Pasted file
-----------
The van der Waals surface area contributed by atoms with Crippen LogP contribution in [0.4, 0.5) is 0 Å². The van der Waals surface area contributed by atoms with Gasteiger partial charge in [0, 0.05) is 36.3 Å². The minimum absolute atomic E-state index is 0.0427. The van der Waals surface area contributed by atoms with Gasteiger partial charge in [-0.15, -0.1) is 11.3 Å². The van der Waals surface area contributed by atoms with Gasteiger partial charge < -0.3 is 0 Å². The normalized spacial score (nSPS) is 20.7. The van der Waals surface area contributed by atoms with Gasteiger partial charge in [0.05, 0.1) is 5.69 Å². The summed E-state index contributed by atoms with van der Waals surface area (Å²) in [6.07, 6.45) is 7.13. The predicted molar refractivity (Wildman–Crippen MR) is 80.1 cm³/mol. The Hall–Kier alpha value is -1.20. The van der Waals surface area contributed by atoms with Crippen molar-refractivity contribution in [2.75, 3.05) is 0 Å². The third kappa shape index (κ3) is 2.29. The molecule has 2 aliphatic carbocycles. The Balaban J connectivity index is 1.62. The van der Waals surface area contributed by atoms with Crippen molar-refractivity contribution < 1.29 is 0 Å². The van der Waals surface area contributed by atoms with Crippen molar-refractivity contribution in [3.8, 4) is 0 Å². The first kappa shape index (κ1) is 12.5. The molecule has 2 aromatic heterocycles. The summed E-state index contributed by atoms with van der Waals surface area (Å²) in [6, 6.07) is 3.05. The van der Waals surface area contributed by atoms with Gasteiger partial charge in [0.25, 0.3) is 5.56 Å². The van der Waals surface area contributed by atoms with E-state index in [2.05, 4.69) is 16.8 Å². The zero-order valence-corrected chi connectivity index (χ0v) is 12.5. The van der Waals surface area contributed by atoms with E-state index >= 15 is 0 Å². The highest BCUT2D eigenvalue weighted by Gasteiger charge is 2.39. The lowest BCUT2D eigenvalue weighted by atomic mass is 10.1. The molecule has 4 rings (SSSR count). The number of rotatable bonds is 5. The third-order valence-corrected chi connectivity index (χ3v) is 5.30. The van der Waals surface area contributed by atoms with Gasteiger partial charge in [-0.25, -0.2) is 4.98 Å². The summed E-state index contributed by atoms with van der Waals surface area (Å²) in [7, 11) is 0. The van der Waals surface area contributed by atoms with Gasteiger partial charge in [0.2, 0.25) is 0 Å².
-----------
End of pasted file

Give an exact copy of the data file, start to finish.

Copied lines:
The van der Waals surface area contributed by atoms with Crippen LogP contribution in [0.4, 0.5) is 0 Å². The van der Waals surface area contributed by atoms with Gasteiger partial charge in [0, 0.05) is 36.3 Å². The minimum absolute atomic E-state index is 0.0427. The van der Waals surface area contributed by atoms with Gasteiger partial charge in [-0.15, -0.1) is 11.3 Å². The van der Waals surface area contributed by atoms with Gasteiger partial charge < -0.3 is 0 Å². The normalized spacial score (nSPS) is 20.7. The van der Waals surface area contributed by atoms with Gasteiger partial charge in [0.05, 0.1) is 5.69 Å². The summed E-state index contributed by atoms with van der Waals surface area (Å²) in [6.07, 6.45) is 7.13. The predicted molar refractivity (Wildman–Crippen MR) is 80.1 cm³/mol. The Hall–Kier alpha value is -1.20. The van der Waals surface area contributed by atoms with Crippen molar-refractivity contribution in [2.75, 3.05) is 0 Å². The third kappa shape index (κ3) is 2.29. The molecule has 2 aliphatic carbocycles. The Balaban J connectivity index is 1.62. The van der Waals surface area contributed by atoms with Crippen molar-refractivity contribution < 1.29 is 0 Å². The van der Waals surface area contributed by atoms with Crippen molar-refractivity contribution in [3.8, 4) is 0 Å². The first kappa shape index (κ1) is 12.5. The molecule has 2 aromatic heterocycles. The summed E-state index contributed by atoms with van der Waals surface area (Å²) in [6, 6.07) is 3.05. The van der Waals surface area contributed by atoms with Gasteiger partial charge in [0.25, 0.3) is 5.56 Å². The van der Waals surface area contributed by atoms with E-state index in [2.05, 4.69) is 16.8 Å². The zero-order valence-corrected chi connectivity index (χ0v) is 12.5. The van der Waals surface area contributed by atoms with E-state index >= 15 is 0 Å². The highest BCUT2D eigenvalue weighted by Gasteiger charge is 2.39. The lowest BCUT2D eigenvalue weighted by atomic mass is 10.1. The molecule has 4 rings (SSSR count). The number of rotatable bonds is 5. The third-order valence-corrected chi connectivity index (χ3v) is 5.30. The van der Waals surface area contributed by atoms with Gasteiger partial charge in [-0.25, -0.2) is 4.98 Å². The summed E-state index contributed by atoms with van der Waals surface area (Å²) in [7, 11) is 0. The van der Waals surface area contributed by atoms with Gasteiger partial charge in [0.2, 0.25) is 0 Å².